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Non-coercive parenting

“… parenting is more like nourishing a seed than chiselling stone into a statue” Hugh and Gayle Prather

Let me describe the satisfying joyful way of life which is non-coercive parenting.

I grew up in the 50s and 60s. My parents were not typical of the time. I have no idea why not, it was just the way they were. My mother only recently in fact said to me, “We never thought of ‘bringing up’ we were just people living together and doing what we could”. They never smacked us, never made us eat or wear anything we didn’t like. I never went to the dentist until I chose to age 13. I never took any medicine.

We chose our leisure activities and practised them or changed them as we chose. They listened to us; I never had the idea that you would prevail because of your age or status. They were pretty critical but only based on reason and logic and you could say anything and be as assertive as you liked.

Schooling

Of course when I went to school I felt I had entered a madhouse of no values but random rules and arbitrary justice. Because of this and because I was good at the “3 Rs” it was always clear to me that the real purpose of school was “the hidden agenda” of teaching people to conform and obey. In fact I thought everyone knew that and I was astonished to realise years later that the supposed purpose of primary school was to teach English and Maths!

Sadly, my parents never thought of home educating, either they didn’t know about it or they had an exaggerated idea of the value of school as they’d both been taken out of formal education against their will.

I was also amazed by other families where children were talked down to, told patent nonsense and made to eat horrible food. I didn’t see why they didn’t resist. My mother explained to me, if you dominate someone’s will early enough and thoroughly enough they don’t any longer know they can resist. I remember saying to one friend, “If you just said ‘No’, your mother would have to give in eventually”.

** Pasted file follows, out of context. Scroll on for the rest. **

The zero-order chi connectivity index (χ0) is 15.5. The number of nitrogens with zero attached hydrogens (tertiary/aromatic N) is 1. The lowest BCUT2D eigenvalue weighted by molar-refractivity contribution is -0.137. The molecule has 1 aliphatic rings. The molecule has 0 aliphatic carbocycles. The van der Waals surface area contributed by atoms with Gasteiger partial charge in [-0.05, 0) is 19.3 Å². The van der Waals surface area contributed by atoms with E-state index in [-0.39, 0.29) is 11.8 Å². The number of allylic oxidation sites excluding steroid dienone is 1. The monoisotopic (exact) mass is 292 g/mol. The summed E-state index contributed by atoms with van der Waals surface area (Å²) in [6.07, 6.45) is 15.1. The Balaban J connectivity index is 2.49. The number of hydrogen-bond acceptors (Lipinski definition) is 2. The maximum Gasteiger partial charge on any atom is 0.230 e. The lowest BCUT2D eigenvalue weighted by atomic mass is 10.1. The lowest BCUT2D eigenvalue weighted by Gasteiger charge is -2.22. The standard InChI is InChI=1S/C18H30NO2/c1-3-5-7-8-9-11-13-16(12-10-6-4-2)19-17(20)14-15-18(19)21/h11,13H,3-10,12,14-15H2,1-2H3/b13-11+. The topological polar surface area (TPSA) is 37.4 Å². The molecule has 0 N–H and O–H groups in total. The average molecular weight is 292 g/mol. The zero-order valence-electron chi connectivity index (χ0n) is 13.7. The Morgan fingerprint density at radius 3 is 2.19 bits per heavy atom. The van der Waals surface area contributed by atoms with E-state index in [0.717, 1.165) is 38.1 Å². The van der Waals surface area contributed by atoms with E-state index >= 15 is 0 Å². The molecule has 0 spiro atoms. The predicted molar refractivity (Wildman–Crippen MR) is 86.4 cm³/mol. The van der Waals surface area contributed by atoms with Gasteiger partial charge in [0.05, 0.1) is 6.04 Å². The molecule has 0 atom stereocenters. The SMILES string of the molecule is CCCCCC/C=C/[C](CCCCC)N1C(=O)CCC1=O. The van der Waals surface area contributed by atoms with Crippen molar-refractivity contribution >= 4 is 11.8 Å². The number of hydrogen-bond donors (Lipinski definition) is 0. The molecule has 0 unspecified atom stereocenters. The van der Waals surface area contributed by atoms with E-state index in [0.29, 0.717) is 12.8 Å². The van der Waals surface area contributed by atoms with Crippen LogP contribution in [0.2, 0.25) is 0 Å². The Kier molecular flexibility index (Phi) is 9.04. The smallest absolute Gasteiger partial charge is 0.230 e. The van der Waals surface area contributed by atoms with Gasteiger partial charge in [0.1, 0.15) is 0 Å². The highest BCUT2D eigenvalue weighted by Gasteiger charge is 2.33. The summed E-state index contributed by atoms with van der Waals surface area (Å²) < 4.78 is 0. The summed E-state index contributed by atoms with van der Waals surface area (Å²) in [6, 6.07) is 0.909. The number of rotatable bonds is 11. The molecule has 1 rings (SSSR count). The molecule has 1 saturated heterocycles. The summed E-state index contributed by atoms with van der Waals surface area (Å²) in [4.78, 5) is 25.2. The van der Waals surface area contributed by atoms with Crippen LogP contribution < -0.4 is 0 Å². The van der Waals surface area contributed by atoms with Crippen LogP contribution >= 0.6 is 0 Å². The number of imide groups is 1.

When I went into secondary school teaching years later I realised that I have no wish whatsoever to tell anyone what to do. If a girl doesn’t want to learn maths, I respect that choice, who am I to tell her she must? My teaching career was obviously pretty short!

When I had my own children I never decided to be non-coercive, it was just the natural thing to do. I was very uncomfortable with the way other parents managed their children and told them what to do. They seemed to have an absurd fear that their children wouldn’t grow up unless they were pushed. Surely the reverse is true, children have an innate overwhelming urge to walk, talk, and generally attain maturity and to learn what they need to become part of the community of people around them. Finally, the greatest value each individual has is to be themselves. If someone else makes your decisions and shapes your life, what is the point of being you?

How to

The key element is treating your child with respect and giving them freedom of choice, so our children are in charge of their own lives. They decide what they do, what they wear, eat, learn, join, watch, play etc. We do not give instructions but help and support.

Conventional child-rearing assumes that the adult knows what is best for the child and has the right to impose it on them against their will. How do they do that? Here are a few methods in common use: violence, shouting, threats, humiliation, cajoling, nagging, emotional blackmail, bribery, restrictions on social and personal life, or the removal of love, money, toys, activities, food and so on.

The damage done by all this to the child’s integrity, authenticity and sense of value exceeds any gain. Children, like adults, will certainly make choices which they regret later, perhaps they don’t learn French, they offend someone, and they don’t eat spinach, but whatever is lost is trivial compared to what you lose as a person by losing charge of your own life.

Essentially, your child will learn all they need from playing and copying and exploring what they see around them. They spend time on what has meaning and value for them.